The Supreme Council of the Armed Forces' media department released a statement saying it would continue to rule the country until a new president is elected at the end of June, the Egypt Independent reported.
"Out of the armed forces' sense of national and historical responsibility, and in light of the state of emergency's expiration, the application of the provisions of the Constitutional Declaration and the law, and in response to national, popular and political aspirations, the SCAF assures the Egyptian people that it will continue to bear the national responsibility of protecting the homeland and its citizens during this important stage of our nation's history and until power is handed over," the statement said.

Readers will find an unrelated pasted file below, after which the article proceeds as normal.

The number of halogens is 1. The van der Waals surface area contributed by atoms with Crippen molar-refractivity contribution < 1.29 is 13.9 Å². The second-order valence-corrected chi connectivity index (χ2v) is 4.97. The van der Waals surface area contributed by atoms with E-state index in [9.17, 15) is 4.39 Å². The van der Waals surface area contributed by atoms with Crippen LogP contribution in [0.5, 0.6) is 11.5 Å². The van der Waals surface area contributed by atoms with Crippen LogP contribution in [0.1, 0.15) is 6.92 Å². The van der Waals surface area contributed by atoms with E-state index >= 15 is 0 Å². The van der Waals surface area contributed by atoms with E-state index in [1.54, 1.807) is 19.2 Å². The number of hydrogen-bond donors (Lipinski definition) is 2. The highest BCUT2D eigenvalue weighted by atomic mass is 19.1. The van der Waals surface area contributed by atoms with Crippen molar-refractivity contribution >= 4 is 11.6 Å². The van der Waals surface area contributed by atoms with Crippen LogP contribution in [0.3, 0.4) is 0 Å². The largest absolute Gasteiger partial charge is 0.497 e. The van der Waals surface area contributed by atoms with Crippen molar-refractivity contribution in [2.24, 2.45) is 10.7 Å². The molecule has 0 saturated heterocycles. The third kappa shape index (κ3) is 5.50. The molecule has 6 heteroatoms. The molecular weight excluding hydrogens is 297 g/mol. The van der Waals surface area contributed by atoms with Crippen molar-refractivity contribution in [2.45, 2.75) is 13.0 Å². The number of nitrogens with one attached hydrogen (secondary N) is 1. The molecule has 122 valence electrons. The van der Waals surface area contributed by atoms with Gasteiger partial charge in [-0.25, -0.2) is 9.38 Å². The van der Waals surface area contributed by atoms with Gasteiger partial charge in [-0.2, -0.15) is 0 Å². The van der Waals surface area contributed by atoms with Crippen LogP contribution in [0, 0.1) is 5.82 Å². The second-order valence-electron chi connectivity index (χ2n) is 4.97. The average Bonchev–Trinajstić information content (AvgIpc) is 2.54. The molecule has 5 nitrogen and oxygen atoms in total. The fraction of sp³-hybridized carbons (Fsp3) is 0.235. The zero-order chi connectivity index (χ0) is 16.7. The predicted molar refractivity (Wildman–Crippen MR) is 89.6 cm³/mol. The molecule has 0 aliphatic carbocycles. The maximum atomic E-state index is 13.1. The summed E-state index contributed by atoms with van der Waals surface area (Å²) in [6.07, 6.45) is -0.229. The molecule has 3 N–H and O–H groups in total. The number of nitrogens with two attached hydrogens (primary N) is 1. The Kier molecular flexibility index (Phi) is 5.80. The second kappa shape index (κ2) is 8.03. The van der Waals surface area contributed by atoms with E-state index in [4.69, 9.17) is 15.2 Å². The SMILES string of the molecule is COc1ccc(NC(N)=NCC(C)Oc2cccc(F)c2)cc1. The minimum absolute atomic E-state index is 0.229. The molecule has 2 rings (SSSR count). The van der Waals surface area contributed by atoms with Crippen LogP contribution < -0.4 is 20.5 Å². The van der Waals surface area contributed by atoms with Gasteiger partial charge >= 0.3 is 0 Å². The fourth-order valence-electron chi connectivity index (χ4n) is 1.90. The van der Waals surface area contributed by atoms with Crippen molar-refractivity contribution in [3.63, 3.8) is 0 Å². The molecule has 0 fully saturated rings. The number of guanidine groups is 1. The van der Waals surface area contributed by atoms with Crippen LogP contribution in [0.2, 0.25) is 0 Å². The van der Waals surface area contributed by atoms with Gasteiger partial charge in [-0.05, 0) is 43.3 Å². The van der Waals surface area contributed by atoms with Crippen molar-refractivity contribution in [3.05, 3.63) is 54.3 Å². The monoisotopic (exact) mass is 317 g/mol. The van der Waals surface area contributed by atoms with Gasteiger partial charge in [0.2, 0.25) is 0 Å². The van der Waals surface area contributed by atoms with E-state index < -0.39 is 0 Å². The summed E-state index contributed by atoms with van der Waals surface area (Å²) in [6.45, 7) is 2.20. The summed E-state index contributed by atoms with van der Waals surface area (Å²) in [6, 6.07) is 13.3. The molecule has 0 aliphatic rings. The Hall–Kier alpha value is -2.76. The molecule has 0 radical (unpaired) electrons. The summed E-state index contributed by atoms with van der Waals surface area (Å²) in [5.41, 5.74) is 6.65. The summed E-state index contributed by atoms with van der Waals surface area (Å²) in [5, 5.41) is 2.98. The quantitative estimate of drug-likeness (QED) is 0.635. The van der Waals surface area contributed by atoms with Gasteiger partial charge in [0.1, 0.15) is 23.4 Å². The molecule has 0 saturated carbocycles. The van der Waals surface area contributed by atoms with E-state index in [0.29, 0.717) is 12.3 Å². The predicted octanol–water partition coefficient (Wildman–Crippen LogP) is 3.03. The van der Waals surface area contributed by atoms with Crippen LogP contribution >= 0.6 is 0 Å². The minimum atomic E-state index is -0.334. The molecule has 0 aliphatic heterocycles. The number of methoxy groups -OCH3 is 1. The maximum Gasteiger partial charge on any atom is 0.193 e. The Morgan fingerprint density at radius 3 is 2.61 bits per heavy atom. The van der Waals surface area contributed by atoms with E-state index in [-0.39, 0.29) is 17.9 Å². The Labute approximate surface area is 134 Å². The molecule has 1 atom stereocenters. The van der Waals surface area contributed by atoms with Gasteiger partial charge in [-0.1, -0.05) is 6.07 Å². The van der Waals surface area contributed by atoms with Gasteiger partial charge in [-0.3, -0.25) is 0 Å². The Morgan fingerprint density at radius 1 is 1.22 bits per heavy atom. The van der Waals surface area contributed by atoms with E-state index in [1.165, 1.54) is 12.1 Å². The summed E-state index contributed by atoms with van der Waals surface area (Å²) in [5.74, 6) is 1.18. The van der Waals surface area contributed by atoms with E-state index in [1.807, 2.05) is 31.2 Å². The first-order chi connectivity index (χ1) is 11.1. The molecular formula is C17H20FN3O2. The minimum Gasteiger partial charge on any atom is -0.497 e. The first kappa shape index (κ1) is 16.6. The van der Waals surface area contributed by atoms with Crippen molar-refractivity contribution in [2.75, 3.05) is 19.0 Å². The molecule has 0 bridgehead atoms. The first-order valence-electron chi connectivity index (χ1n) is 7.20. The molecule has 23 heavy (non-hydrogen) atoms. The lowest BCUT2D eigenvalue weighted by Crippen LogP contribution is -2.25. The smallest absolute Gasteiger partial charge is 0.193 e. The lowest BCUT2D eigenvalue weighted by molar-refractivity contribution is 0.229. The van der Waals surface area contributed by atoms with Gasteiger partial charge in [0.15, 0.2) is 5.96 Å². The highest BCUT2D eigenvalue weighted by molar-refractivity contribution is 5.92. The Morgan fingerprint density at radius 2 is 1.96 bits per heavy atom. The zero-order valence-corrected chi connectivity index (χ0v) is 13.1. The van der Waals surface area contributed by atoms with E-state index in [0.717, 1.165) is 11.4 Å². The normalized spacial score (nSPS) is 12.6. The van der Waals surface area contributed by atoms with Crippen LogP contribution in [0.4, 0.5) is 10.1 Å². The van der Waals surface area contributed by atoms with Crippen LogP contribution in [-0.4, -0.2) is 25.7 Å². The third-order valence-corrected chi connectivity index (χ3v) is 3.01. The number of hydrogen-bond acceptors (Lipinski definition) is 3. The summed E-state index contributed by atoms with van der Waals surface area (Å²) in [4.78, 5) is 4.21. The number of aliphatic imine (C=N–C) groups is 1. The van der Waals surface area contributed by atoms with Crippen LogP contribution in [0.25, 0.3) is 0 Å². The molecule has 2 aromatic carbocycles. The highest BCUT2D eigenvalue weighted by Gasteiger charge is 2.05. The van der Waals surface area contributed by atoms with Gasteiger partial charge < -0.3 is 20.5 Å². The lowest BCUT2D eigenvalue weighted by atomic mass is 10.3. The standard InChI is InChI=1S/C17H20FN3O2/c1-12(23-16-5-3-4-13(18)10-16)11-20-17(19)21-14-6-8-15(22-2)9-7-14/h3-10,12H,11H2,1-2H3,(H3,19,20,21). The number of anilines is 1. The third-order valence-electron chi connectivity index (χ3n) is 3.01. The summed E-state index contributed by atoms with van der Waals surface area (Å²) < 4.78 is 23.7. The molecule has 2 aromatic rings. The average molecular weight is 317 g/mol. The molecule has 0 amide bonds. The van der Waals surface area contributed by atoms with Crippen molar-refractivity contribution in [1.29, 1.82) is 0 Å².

The emergency law had been in effect since the 1981 assassination of former president Anwar al-Sadat.
Police had extensive powers of arrest and detention under the state of emergency, which critics said meant security services were never held accountable for torture and extended detention without trial, the Financial Times reported
"The end of the emergency law is hugely significant on the symbolic level," said Heba Morayef, Egypt researcher for Human Rights Watch. "If you think of the generation of the Tahrir Square activists [who overthrew Mr Mubarak], none of them has known Egypt without the emergency law. Its expiry also means all detainees held under the law should be released immediately."